The launch of the Enterprise Europe Network should help small and medium enterprises to boost innovation throughout Europe says Janez Potocnik

The launch of the Enterprise Europe Network should help small and medium enterprises to boost innovation throughout Europe says Janez Potocnik

The European Commission wants small and medium enterprises (SMEs) to be drivers of economic activity and innovation. We believe that thinking and acting on a European level increases the scope for innovation.  


© European Commission

Innovation very often stems from new encounters between different ideas, scientific disciplines and technologies. The European funding programmes are trying to multiply these encounters, and thus multiply the opportunities for innovation.  

Thanks to their size and their drive, SMEs have the flexibility to seize new opportunities. At the same time, the networking and commercial opportunities that come with participation in European programmes can turn SMEs into powerful innovation engines.  

I hope that the new Enterprise Europe Network, launched in February 2008, will help SMEs become more successful in the European programmes. The network provides information, advice and contacts for EU businesses on European legislation and funding matters, making it the world’s biggest business network. 

Research and innovation drive  

For the current 7th Framework Programme (FP7), more than €50 billion (£37.4 billion) will be invested in research and innovation up to 2013. 

To encourage SMEs to get involved with FP7, we have increased the EU funding rate from the normal 50 per cent for companies to 75 per cent of total project cost for SMEs. We have introduced a guarantee fund, which will allow financial risks to be shared among all participants, big and small. As a result, no bank guarantees are required from SMEs, which is what often hampered their participation in the previous funding framework. We are also reducing the requirements for audit certificates and reporting. All in all, FP7 should mean more research and less paperwork for SMEs.  

We have allocated 15 per cent of the €32 billion cooperation programme for research-intensive SMEs. This represents more than €4.8 billion in funding, dedicated for SMEs, up to the year 2013.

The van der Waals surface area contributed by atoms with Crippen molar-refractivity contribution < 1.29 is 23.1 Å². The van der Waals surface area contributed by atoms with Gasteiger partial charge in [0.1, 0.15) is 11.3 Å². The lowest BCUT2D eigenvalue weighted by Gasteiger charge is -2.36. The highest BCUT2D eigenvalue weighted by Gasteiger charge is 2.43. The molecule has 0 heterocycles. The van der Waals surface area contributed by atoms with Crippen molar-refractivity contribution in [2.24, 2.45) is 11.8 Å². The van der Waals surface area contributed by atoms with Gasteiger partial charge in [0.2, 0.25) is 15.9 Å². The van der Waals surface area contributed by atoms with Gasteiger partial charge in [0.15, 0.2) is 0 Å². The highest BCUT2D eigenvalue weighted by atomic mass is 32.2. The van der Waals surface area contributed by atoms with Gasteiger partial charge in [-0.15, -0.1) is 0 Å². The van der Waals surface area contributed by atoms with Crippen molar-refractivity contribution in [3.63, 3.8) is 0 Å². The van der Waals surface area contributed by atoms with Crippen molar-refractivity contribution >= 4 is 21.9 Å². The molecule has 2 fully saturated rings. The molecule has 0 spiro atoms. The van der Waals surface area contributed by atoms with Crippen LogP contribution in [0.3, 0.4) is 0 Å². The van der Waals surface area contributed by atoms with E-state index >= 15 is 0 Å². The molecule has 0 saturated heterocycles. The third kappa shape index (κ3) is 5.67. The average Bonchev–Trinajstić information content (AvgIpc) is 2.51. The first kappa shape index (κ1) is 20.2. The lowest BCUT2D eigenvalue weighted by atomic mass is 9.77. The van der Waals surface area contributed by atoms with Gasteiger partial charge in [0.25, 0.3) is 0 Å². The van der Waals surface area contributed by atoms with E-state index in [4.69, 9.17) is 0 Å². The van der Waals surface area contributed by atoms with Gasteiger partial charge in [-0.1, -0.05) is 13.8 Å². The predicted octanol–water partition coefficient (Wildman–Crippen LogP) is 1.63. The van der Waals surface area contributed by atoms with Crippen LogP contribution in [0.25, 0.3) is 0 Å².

We also want to be responsive to the needs of different categories of SMEs. Innovative SMEs that have no research capacity of their own, but need new knowledge or technology to advance their business, can apply for financial support for outsourcing the R&D work to research centres or universities.  

This activity has an overall budget of €1.3 billion for the period 2007-2013. Participating SMEs will have the right to fully use all the results from the research project, and not just the results they have generated themselves directly. 

Trans-national funding opportunities can also benefit SMEs, such as those organised through EuroTransBio, which focuses on biotech SMEs and start-ups. In the first two calls for proposals, EuroTransBio committed €38 million funding to SMEs and mobilised another €31 million of private money. 

How to become a Eurostar 

Another important step is the Eurostars Programme for those conducting market-oriented R&D, which we have developed with the 27 countries in the Eureka network, and which is now up for approval by Council and Parliament. The EU will support Eurostars with up to €100 million during the next six years, on the condition that the member states contribute an additional €300 million. Eurostars will offer fast decision-making, flexible procedures and secured funding for project participants.  

We are encouraging EU member states to introduce R&D tax incentives targeted at SMEs, and have also set up 34 European Technology Platforms. These industry led-stakeholder forums aim to develop European research strategies for specific sectors.  

The Enterprise Europe Network will have a great deal of work to do, but it could not come at a better time. There is plenty of information to disseminate; there are plenty of SMEs to be mobilised; there are plenty of support services and funding opportunities to be coordinated. But above all, there is a lot of scope to stimulate openness and creativity, and to promote collaboration across Europe.  

Janez Potocnik is European Commissioner for Science and Research